Popular South American Cultural Books

Find cultural books written by authors from South America for the next part of the Read Around The World Challenge. (10)


Affections : A Novel by Rodrigo Hasbún EN

Rating: 5 (1 vote)
The award-winning and haunting novel from Rodrigo Hasbún, the literary star Jonathan Safran Foer calls, “a great writer,” about an unusual family’s breakdown—set in South America during the time of Che Guevara and inspired by the life of Third Reich cinematographer Hans Ertl. Inspired by real events, Affections is the story of the eccentric, fascinating Ertl clan, headed by the egocentric and extraordinary Hans, once the cameraman for the Nazi propagandist Leni Riefenstahl. Shortly after the end of World War II, Hans and his family flee to Bolivia to start over. There, the ever-restless Hans d... continue


Facundo : Civilization and Barbarism by Domingo Faustino Sarmiento EN

Rating: 2 (1 vote)
An educator and writer, Sarmiento was President of Argentina from 1868 to 1874. His Facundo is a study of the Argentine character, a prescription for the modernization of Latin America, and a protest against the tyranny of the government of Juan Manuel de Rosas (1835-1852). The book brings nineteenth-century Latin American history to life even as it raises questions still being debated today--questions regarding the "civilized" city versus the "barbaric" countryside, the treatment of indigenous and African populations, and the classically liberal plan of modernization.


Gabriela, Clove and Cinnamon by Jorge Amado EN

Rating: 4 (4 votes)
Ilhéus in 1925 is a booming town with a record cacao crop and aspirations for progress, but the traditional ways prevail. When Colonel Mendonça discovers his wife in bed with a lover, he shoots and kills them both. Political contests, too, can be settled by gunshot... No one imagines that a bedraggled migrant worker who turns up in town–least of all Gabriela herself–will be the agent of change. Nacib Saad has just lost the cook at his popular café and in desperation hires Gabriela. To his surprise she turns out to be a great beauty as well as a wonderful cook and an enchanting boon to his busi... continue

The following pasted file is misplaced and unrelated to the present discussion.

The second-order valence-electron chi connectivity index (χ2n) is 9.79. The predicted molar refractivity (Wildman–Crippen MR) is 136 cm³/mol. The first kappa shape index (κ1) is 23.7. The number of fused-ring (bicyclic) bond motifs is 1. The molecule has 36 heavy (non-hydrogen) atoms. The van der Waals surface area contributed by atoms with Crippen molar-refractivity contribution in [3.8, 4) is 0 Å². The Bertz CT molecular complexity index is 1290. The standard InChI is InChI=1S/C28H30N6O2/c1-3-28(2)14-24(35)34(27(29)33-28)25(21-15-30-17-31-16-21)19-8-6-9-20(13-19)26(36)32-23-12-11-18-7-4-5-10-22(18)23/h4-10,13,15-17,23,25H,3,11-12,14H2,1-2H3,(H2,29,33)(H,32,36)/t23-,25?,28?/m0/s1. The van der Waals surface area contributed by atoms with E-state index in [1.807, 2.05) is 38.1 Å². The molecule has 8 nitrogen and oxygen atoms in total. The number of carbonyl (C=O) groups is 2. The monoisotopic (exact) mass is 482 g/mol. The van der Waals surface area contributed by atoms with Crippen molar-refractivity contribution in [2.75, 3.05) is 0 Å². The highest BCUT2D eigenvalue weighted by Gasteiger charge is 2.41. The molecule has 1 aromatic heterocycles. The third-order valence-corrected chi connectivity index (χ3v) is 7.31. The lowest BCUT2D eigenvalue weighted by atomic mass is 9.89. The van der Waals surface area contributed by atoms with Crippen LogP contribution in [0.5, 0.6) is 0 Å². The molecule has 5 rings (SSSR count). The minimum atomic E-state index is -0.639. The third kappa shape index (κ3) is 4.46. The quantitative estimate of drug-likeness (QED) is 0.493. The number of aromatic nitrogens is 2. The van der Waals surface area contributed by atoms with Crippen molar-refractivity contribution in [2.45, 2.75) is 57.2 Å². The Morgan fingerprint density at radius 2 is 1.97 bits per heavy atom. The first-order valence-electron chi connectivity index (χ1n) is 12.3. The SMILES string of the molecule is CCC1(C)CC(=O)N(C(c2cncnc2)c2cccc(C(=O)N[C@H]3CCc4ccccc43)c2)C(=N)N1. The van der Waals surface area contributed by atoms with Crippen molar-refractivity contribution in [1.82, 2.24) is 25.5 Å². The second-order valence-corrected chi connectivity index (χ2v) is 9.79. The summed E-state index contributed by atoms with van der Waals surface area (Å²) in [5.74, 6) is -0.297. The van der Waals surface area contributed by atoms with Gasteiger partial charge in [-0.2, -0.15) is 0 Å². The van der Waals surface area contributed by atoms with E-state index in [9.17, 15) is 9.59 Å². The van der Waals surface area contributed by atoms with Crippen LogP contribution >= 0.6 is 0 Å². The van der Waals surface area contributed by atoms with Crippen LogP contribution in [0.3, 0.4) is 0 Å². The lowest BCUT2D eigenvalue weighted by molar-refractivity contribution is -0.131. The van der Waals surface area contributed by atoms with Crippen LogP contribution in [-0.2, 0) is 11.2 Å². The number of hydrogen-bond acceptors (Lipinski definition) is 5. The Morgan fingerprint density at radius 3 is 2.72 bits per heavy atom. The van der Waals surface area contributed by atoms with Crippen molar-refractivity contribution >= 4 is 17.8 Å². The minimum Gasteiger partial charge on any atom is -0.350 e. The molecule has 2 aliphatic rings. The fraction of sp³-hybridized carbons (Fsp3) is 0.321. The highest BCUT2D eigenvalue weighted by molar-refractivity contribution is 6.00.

Gran sertón : veredas by João Guimarães Rosa ES

Rating: 5 (1 vote)
Grande Sertão: Veredas es la compleja historia de Riobaldo, un ex yagunço (mercenario o bandido) del interior pobre y estepa del río São Francisco, conocido como Sertão, de los estados de Minas Gerais y Bahía en los albores del siglo XX. Ya viejo y campesino, Riobaldo cuenta su larga historia a un oyente anónimo y silencioso de la ciudad. El libro está escrito en una sección larga, sin secciones ni saltos de capítulo.


One Hundred Years of Solitude by Gabriel Garcia Marquez EN

Rating: 4 (28 votes)
One Hundred Years of Solitude tells the story of the rise and fall, birth and death of the mythical town of Macondo through the history of the Buendía family. Inventive, amusing, magnetic, sad, and alive with unforgettable men and women -- brimming with truth, compassion, and a lyrical magic that strikes the soul -- this novel is a masterpiece in the art of fiction.

Open Veins of Latin America

Open Veins of Latin America : Five Centuries of the Pillage of a Continent by Eduardo Galeano EN

Rating: 4 (4 votes)